PFDs (personal flotation devices, once referred to as lifevests) are no substitute for sobriety but they can buy time, if properly used. Even without alcohol present, PFDs are valuable. Take a look at these numbers–
1. Alaska has one of the highest boating fatality rates in the nation
a. at least 6 out of 10 are NOT wearing a life jacket
b. 9 out of 10 involve boats 26 feet and under
c. 5 out of 6 are due to capsizing or falling overboard
d. 8 out of 10 are Alaska residents
e. 9 out of 10 are adult males
f. at least 1 out of 3 involve alcohol
g. nearly all incidents involve cold water immersion
The state law allows adults to endanger themselves, but not underage children.
5. Legal requirements
a. everyone in the boat must have a life jacket of the proper size readily accessible
b. anyone under the age of 13 must be wearing a life jacket when on deck or in an open boat
c. must be suitable for the activity and wearer
1. read the label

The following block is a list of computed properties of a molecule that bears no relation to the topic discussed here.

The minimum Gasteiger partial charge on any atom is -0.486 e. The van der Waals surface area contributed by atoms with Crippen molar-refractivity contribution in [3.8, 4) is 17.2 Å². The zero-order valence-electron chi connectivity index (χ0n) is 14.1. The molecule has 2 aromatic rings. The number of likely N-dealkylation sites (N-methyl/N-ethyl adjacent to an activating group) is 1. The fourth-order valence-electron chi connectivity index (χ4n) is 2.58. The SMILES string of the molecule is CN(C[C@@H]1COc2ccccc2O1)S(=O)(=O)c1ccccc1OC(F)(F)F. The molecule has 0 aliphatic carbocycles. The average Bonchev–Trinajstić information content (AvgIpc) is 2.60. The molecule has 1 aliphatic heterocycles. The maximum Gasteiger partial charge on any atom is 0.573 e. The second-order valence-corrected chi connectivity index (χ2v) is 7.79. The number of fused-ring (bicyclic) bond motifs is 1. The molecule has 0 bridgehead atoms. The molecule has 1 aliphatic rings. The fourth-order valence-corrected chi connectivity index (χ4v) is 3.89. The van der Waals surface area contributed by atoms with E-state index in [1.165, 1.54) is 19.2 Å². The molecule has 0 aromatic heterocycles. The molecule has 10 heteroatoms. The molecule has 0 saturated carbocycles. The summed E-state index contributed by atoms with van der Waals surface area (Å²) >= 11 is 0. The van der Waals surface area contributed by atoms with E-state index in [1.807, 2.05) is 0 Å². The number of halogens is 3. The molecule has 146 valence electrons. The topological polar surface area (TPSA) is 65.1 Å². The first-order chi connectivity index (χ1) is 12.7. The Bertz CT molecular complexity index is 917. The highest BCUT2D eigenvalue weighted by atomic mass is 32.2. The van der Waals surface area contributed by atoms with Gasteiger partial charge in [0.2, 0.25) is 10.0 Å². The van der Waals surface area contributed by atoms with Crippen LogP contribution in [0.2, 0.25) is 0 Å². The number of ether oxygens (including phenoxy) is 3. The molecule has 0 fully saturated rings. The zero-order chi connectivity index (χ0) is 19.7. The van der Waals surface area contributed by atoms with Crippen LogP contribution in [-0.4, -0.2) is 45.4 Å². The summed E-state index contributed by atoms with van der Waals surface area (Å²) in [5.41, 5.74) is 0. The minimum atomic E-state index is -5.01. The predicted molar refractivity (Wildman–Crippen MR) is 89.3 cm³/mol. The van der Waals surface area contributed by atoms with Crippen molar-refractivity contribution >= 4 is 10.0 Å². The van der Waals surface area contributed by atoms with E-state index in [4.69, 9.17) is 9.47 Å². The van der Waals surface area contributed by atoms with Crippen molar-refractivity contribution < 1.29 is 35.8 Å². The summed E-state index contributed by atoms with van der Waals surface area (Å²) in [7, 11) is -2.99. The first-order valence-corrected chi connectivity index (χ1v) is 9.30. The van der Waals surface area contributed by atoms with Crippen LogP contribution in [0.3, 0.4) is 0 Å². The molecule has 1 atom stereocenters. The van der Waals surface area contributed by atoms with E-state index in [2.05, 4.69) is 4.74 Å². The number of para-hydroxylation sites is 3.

d. must be in serviceable condition
1. free of defects (tears, missing zippers, broken buckles)
e. must be USCG-approved
A child’s coloring book encourages children to grow up to remember the law’s requirements.
It’s the LAW!
Persons under the age of thirteen
MUST wear their
PFD in an open boat
or on a deck.
Gov. Sarah Palin issued this proclamation in May to remind all of us that being safe around water, whether or not boating or fishing, is smart and more than the easily remembered “do what you otter around water, wear a pfd”
“WHEREAS, Alaska is blessed with an extensive coastline, millions of lakes, and thousands of rivers, making Alaska’s waters an important part of daily life; and
WHEREAS, our state offers many diverse boating opportunities for transportation, subsistence, and recreation, including kayaking, canoeing, rafting, and power boating; and
WHEREAS, boating can also be dangerous, and often fatal; and
WHEREAS, Alaska’s frigid waters can kill the unprepared, regardless of swimming ability; and
WHEREAS, four out of five of Alaska’s boating fatalities involve a sudden, unexpected capsize or fall overboard; and